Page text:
Back of Saint Jerome, by Albrecht Dürer, c. 1496. National Gallery, London.
“Hidden round the back of Albrecht Dürer’s St. Jerome of 1494, one of his first paintings…is this enormous star,” Philip Hoare writes in Albert and the Whale: Albrecht Dürer and How Art Imagines Our World. “You would have seen it only if you knew its secret: the galactic event going on, on the other side. Radiating orange-red rays, careering through the perpetual night. A thing of darkness created in light.” Why did Dürer paint it? “On the night of November 7, 1492, a large meteorite fell to earth outside the village of Ensisheim, accompanied by crashing thunder and lightning as it hurtled through the clouds. It was visible and audible 150 kilometers away. Only one witness, a young boy, saw it actually plunge into the field; but Dürer, abed nearby in Basel that night, could certainly have heard it…I don’t know if Dürer visited it, but his emperor Maximilian did; he declared it a wonder of God and chipped off a piece for himself. The meteorite might have been the rock with which Jerome beat himself, or an emblem of the New World. But more than anything, it was a sign of Dürer’s genius, as if that little panel he had painted was an announcement of his explosive talent.”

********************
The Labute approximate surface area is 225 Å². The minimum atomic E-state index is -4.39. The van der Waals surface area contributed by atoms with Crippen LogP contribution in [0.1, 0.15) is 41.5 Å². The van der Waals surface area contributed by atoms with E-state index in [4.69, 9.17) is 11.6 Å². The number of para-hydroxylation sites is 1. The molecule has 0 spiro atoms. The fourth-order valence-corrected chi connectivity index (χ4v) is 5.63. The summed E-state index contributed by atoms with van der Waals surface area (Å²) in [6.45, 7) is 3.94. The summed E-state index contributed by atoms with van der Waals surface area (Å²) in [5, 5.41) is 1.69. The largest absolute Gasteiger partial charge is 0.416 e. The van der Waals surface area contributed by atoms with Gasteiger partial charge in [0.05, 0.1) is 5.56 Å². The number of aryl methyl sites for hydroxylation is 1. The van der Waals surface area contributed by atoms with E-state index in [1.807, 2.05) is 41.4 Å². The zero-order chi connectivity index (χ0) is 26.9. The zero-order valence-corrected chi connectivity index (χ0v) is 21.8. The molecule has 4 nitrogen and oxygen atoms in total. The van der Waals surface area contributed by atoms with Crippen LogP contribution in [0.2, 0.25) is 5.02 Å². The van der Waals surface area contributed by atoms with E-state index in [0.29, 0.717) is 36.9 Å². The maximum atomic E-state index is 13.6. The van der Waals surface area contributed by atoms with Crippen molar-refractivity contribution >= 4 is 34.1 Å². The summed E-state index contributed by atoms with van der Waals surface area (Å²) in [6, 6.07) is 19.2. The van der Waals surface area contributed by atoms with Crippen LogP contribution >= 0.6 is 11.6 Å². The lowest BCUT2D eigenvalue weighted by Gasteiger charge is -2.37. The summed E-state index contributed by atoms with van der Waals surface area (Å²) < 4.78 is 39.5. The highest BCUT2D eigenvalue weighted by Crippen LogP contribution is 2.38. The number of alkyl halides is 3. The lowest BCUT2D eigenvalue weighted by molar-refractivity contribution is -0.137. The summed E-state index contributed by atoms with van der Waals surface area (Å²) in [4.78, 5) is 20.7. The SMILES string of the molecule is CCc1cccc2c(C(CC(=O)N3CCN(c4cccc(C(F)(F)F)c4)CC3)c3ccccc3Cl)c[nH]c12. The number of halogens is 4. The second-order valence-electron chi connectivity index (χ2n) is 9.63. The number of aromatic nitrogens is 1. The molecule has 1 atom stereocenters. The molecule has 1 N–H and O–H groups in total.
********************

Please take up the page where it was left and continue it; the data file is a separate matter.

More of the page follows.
In this episode of The World in Time, Lewis H. Lapham and Philip Hoare discuss Dürer’s brilliance, what his art meant to people throughout history, and the centuries-long ubiquity of his woodcut of a rhinoceros—an animal the artist had never seen.
Lewis H. Lapham speaks with Philip Hoare, author of Albert and the Whale: Albrecht Dürer and How Art Imagines Our World.
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